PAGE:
David Atkins seems a little oddly pessimistic in this post. On the one hand he is very correct about the progress of technology and what it will be able to do in the future. On the other he seems to ignore that a future in which all jobs are performed by machines is one in which either people must either all be enjoying immense prosperity or we are hiding from the robot death machines that are keeping insurrection in check (whether they are controlled by an AI or the future's 1% is kind of irrelevant).
While there are times I feel like the doomsday scenario is where we are headed, mostly I don't. There are a few reasons for that, some positive some negative. Let's start with the negative...
I don't know that we will really develop machines/software that can truly replace human creativity. It could be our limit, or that we realize it is a bad idea (more likely the former). I mean AI's will either enslave or kill us. It is the sensible thing to do. Whether our history is actually one of violence and destruction interspersed with periods of peace and prosperity, or the other way around doesn't matter much because our current trend is not good. Particularly with respect to...
...Global warming, which will vastly change how we live on this planet over the coming decades. Peoples will move, starve, thirst, die, and wars will start. Or we will resolve all these issues via a combination of technological development and a vast, global political force for good that sees that that development is distributed to maximize the aid to humanity. (Stop laughing!)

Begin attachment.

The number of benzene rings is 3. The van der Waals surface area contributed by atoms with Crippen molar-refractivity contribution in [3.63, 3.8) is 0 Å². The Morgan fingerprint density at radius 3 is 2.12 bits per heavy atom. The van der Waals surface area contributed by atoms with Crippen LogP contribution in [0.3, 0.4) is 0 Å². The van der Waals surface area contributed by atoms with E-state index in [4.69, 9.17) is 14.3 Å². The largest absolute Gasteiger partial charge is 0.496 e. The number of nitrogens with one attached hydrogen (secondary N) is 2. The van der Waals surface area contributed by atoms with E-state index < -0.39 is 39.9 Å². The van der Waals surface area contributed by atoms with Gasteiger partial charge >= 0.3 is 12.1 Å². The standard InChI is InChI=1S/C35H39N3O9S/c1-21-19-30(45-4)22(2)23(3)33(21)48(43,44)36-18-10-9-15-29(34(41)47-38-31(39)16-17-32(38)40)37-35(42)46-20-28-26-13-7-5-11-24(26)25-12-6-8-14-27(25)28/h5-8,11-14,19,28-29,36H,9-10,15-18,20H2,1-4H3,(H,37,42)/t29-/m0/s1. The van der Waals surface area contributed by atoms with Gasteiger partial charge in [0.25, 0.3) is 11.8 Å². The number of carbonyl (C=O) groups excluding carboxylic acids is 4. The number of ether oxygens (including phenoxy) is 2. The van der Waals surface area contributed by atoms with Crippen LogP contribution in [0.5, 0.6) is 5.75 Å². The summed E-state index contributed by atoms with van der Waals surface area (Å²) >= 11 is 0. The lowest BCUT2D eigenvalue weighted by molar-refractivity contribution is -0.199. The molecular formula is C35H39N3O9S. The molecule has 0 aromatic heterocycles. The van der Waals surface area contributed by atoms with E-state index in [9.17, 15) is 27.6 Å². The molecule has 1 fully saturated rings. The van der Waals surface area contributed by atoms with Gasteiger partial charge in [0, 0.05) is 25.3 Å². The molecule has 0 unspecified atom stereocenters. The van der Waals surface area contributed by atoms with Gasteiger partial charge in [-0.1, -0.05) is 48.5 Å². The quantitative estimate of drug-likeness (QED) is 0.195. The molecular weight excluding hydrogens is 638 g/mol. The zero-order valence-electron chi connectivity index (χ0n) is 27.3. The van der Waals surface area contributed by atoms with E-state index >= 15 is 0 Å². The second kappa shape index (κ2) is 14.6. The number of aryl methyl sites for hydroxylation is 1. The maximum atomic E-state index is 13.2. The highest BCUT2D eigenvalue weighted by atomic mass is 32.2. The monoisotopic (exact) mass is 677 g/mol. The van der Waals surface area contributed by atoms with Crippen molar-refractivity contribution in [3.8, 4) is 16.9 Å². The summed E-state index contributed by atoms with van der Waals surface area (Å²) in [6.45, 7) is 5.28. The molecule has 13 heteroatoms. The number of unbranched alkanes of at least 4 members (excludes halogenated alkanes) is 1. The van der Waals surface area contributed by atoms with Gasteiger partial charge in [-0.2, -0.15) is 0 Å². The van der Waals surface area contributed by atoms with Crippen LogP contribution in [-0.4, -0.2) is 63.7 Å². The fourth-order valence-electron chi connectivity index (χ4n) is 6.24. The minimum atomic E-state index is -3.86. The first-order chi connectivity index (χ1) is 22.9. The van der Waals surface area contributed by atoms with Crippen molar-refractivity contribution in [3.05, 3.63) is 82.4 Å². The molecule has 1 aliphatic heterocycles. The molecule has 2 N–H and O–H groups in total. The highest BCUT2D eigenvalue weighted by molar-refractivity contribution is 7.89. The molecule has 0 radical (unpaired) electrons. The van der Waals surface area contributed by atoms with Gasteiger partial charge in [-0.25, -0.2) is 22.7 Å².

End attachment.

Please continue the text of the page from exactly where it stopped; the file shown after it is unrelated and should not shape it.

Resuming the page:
On a more positive note there is the fact that if you replace all people in the workforce with machines: who buys the products the machines make? In that world either governments/corporations would need to ensure that somehow the bulk of the population had the wherewithal to consume, or the wealthy could move to enclaves where the rabble couldn't kill them.
In reality I suspect that we will not approach any of these things (except global warming which we can't stop at this point and so will have to deal with). If machines displace enough middle class the economy will suffer so there will be less impetus for further development. There could be an asymptotic approach, but I think we would find there are local minima/maxima that would really require some heft to get past, and in our current political state we're nowhere close to having it.
I think in the US we will mostly be not as well off as we would like--with the wealthy being increasingly distant from the others--but still sufficiently comfortable that revolution doesn't really happen.
I'm not sure that is really optimism, but it isn't the downward spiral or killer robots of doom so it's something.